“I had to run”

Sudanese displaced people on the run Sudanese displaced people on the run © Jerome Delay for Internazionale

14 - 20 october 2019 Weekly digest, by Federica Pira

Displacement of civilians is, deplorably, a common feature of all armed conflicts. In particular, it can be defined as the process in which people are compelled to flee or to leave their homes or places of habitual residence in order to avoid the effects of armed conflict, including violence. Displacement can have different roots, but not always constitute an indirect consequence of armed conflicts. Rather, it can represent a deliberate strategy of war, likely amounting to a violation of IHL. As explained by the ICRC, it is extremely important to distinguish between the voluntary fleeing or relocation of persons, on the one hand, and the deportation or forcible transfer of civilians, on the other. The first is a regrettable, but unavoidable, occurrence of war, determined by the natural tendency of people to seek refuge away from the battlefield. The second can be defined as the coercive and unlawful uprooting of the inhabitants of a territory, which is, as such, generally prohibited under the law of armed conflict. People’s experiences of displacement differ according to the circumstances that caused them to leave. When people flee as a consequence of war, for instance, they might be displaced for relatively short periods of time. Conversely, targeted IHL violations are more likely to trigger protracted displacement, and/or to make return a more remote option for the people affected. (To know more on this topic, please read: http://www.losservatorio.org/en/civlians-in-conflict/reports/item/1401-displacement-of-civilians-in-times-of-war).



1)   Displacement in Nigeria

 The deadly attacks and extreme violence in the northwestern state of Zamfara, Nigeria, have forced hundreds of thousands of people to flee their villages and seek shelter on construction sites and within school buildings in the town of Anka. Displaced people here live in abandoned grey concrete structures, with no roof above their heads. “They have lost everything”, says Anja Batrice, a Médecins Sans Frontières (MSF) doctor.  

From May to September this year, MSF’s Nigeria emergency team carried out 12,677 outpatient consultations for internally displaced people in Anka town. Most of the children are being treated for malaria, malnutrition and respiratory tracts infections, while others need intensive care. Malaria is indeed the most common disease treated at MSF's paediatric ward inside Anka’s general hospital. With heavy rain falling most days, a large puddle of stagnant water has formed and an ideal breeding ground for mosquitoes has been generated.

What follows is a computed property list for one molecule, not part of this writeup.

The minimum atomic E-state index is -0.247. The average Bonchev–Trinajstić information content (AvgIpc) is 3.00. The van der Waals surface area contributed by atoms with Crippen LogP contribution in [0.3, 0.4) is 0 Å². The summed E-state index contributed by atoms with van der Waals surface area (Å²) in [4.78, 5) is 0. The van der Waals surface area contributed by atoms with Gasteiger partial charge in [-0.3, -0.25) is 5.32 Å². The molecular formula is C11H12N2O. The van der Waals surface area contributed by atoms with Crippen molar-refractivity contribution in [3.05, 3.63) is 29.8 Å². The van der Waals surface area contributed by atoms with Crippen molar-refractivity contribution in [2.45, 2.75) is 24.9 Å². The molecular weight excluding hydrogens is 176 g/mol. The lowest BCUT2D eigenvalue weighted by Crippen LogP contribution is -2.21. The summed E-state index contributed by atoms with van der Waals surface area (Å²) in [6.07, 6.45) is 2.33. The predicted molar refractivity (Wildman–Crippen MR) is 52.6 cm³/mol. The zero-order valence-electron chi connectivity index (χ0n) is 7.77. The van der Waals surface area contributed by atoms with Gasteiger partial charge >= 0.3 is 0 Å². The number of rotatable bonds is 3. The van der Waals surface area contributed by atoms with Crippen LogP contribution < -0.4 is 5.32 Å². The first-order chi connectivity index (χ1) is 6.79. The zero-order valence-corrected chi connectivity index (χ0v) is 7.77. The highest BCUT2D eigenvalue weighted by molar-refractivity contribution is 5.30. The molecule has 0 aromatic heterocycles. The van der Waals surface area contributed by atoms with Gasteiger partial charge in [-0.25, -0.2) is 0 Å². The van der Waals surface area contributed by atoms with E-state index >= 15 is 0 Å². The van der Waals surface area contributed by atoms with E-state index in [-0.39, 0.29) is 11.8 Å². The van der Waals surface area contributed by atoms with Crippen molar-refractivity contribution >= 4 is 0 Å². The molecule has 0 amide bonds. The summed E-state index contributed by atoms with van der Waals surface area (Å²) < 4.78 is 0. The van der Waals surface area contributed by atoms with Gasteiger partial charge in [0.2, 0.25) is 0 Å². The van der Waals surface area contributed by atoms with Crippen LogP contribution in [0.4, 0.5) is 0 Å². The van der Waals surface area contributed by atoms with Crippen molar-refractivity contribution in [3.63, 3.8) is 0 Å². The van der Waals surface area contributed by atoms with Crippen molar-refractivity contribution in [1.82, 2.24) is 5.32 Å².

MSF continues to provide medical and humanitarian assistance to people in need, but resources are limited and healthcare services are inadequate. “We hope they will all be able to return to their villages at some point” says Anja Batrice.


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2) Displacement in Syria 

Following the launch of Turkish military operations on Wednesday 9 October 2019, towns and villages along the Syrian border have been subject to heavy shelling. As a result, people are fleeing from the fighting and seeking shelter and safety where they can.

After eight years of war, the Syrian people have once again been forced to leave their homes and belongings behind in order to seek safety” says Robert Onus, MSF emergency manager for Syria.

MSF is concerned that the many thousands of women and children living in camps such as Al Hol and Ain Issa are also now particularly vulnerable, as humanitarian organizations have been forced to suspend or limit their operations. This could leave thousands of people without access to critical relief, and with no resolution in sight.


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3) Displacement in South Sudan 

I had to run”, says Chaplain Logonda, while sitting on a blue plastic chair outside his home in the Palorinya refugee camp, in northern Uganda. 

It was an ordinary Sunday morning of January 2017, when I saw government soldiers approaching me in the city of Mondikolok”. There, citizens are often mistaken for opposition fighters. “I had to run”, he continues. Chaplain Logonda ran behind his house, away from the main road and the village market, where he knew he would likely find more government soldiers. He went toward the narrow, beaten pathways through the bushes that lead into farmers' fields, over to the forest, and on to neighbouring villages. “As I was running, the soldiers were shooting. I was falling, they were shooting, I was falling, they were shooting".

South Sudan, the world's newest country, has been in civil conflict for more than five years. Since the collapse of the peace deal in 2016 alone, more than a million people are said to have fled across the border, escaping rape, murder, destruction of property, and occupation of land. Al Jazeera used a mobile phone survey, satellite imagery, submitted photos and public data to try to confirm these reports and shed light on the scale of the conflict. Of the 405 people who answered Al Jazeera's mobile phone survey, more than 40 percent said they had been forced off their land or out of their home since December 2013. Nearly half of those people blamed government soldiers.

"We blame the government, of course. We blame the government because they wanted to push us out," says Joseph Lugala Wani a business man from South Sudan. "If we were to remain there, these houses would not have gotten burned." The army however denies responsibility. South Sudan's information minister, Michael Makuei, told Al Jazeera burned homes were a "normal consequence" of war.


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